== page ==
The 73rd annual Tony Awards ceremony takes place this Sunday at Radio City Music Hall, and those of us who love theater but roll our eyes at awards (guilty) are still curious to see who will go home with the gold. The 2018-19 season has been one of the most aesthetically diverse and politically barbed in a long time, with avant-garde artists (writer-actors Taylor Mac and Heidi Schreck and director Daniel Fish) getting a shot on the Great White Way, while pundits hang hashtags on shows such as To Kill a Mockingbird (#BlackLivesMatter) and Hadestown (#NoWall). Historically, Tony voters reward stars, snobby hits, and anything that opened in the spring (short-term memory). And so, balancing my personal faves with cynical shade aimed at the whole racket, here are my predictions for the top categories.
If it’s true there’s strength in numbers, then Jez Butterworth’s wildly overhyped The Ferryman—with a multigenerational cast of more than 30 performers, including goose, rabbit and baby—will handily win based on the “wow” factor and its U.K. pedigree. This Irish family epic is undeniably entertaining and lavishly produced, but a minority of critics saw through the blarney and bustle to spot a thin, cliché-ridden farrago. Ironically, the one show that can topple Ferryman’s “masterpiece” vibe is a semi-solo monologue: Heidi Schreck’s scarily timely and soul-restoring What the Constitution Means to Me. It’s theater that makes you smarter and a better citizen. As for runners-up: Taylor Mac’s Gary, suturing Grand Guignol to Antifa theatrics was a bold gesture, but way overproduced and message-muddled. Tarell Alvin McCraney’s Choir Boy was brave and beautiful, but made too little noise in the winter to carry over to spring.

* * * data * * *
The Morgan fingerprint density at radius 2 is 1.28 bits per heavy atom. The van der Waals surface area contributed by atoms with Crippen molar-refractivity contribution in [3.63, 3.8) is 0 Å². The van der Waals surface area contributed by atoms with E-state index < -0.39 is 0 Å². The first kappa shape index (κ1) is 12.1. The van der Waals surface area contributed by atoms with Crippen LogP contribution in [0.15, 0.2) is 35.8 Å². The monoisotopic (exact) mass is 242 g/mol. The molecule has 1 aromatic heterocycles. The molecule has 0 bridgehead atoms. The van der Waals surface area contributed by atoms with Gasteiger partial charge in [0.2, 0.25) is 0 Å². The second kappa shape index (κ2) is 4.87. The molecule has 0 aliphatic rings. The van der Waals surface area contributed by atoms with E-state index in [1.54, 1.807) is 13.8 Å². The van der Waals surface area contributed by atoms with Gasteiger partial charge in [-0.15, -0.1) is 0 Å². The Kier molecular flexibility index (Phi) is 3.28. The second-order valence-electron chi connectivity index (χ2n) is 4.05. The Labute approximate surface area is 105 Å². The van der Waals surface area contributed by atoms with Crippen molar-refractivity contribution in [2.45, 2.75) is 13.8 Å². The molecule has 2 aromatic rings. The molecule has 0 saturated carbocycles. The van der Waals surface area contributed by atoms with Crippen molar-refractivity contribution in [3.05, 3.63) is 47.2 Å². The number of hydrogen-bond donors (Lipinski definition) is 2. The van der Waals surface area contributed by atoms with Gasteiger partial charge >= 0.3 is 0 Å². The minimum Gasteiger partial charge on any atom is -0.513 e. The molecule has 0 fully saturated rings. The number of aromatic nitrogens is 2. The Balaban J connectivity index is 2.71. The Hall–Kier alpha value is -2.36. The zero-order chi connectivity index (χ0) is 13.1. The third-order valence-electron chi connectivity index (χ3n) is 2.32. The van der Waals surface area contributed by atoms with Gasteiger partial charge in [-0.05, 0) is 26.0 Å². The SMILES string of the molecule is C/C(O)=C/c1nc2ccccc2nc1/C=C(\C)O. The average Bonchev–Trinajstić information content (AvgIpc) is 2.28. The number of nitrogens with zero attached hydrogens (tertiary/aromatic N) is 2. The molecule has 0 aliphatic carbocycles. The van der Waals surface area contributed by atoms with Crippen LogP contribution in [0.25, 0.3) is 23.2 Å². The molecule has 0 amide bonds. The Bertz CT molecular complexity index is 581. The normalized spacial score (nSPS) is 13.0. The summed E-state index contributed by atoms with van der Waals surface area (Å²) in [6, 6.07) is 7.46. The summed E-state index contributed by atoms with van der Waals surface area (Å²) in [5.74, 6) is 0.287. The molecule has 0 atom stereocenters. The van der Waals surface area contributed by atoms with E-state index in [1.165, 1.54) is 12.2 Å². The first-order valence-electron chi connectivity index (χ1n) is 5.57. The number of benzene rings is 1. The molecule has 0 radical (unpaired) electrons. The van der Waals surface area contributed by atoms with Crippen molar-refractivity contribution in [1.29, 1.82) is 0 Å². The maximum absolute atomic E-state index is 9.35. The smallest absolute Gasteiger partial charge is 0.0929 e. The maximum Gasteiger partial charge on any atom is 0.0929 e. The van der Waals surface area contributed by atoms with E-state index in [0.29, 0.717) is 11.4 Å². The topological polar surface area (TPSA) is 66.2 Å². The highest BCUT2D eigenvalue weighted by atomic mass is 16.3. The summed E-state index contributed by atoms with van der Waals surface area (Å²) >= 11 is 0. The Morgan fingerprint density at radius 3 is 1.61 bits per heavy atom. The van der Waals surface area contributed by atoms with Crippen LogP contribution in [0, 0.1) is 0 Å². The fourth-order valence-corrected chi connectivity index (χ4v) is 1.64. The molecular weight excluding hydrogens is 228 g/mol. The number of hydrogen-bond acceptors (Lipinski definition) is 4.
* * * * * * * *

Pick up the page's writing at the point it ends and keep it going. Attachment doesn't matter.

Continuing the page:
Bottom line: The Ferryman wins. Never doubt the value of British prestige theater.
Let’s see: a Baby Boomer jukebox musical (Ain’t Too Proud—The Life and Times of the Temptations); a goofy-cute LGBTQ rom-com (The Prom); two blockbusters adapted from 1980s movies (Tootsie and Beetlejuice); and the downtown high-concept “artsy” show (Hadestown). This is basically where Broadway is at these days—pandering to tourists, leaning into nostalgia and name recognition, while always making room for the Little Show That Could. This year, that honor goes to Hadestown, a bluesy, indie-folk retelling of the Orpheus and Eurydice myth. The piece began as a honky-tonk Brechtian-ish concept album by Anaïs Mitchell, and evolved into the current, moody cult hit. I was not a fan of its turgid narrative, lyric inertia, and lack of real characters, but that hasn’t stopped Hadestown from becoming the front-runner. My vote goes to The Prom, which may be camp and silly, but it’s also superbly crafted and has a coherent message. As for the others, I love me some David Yazbeck (Tootsie) as well as carnivalesque fun (Beetlejuice), but neither is the complete package.
Bottom line: Hadestown will give ’em hell.
Best Revival of a Play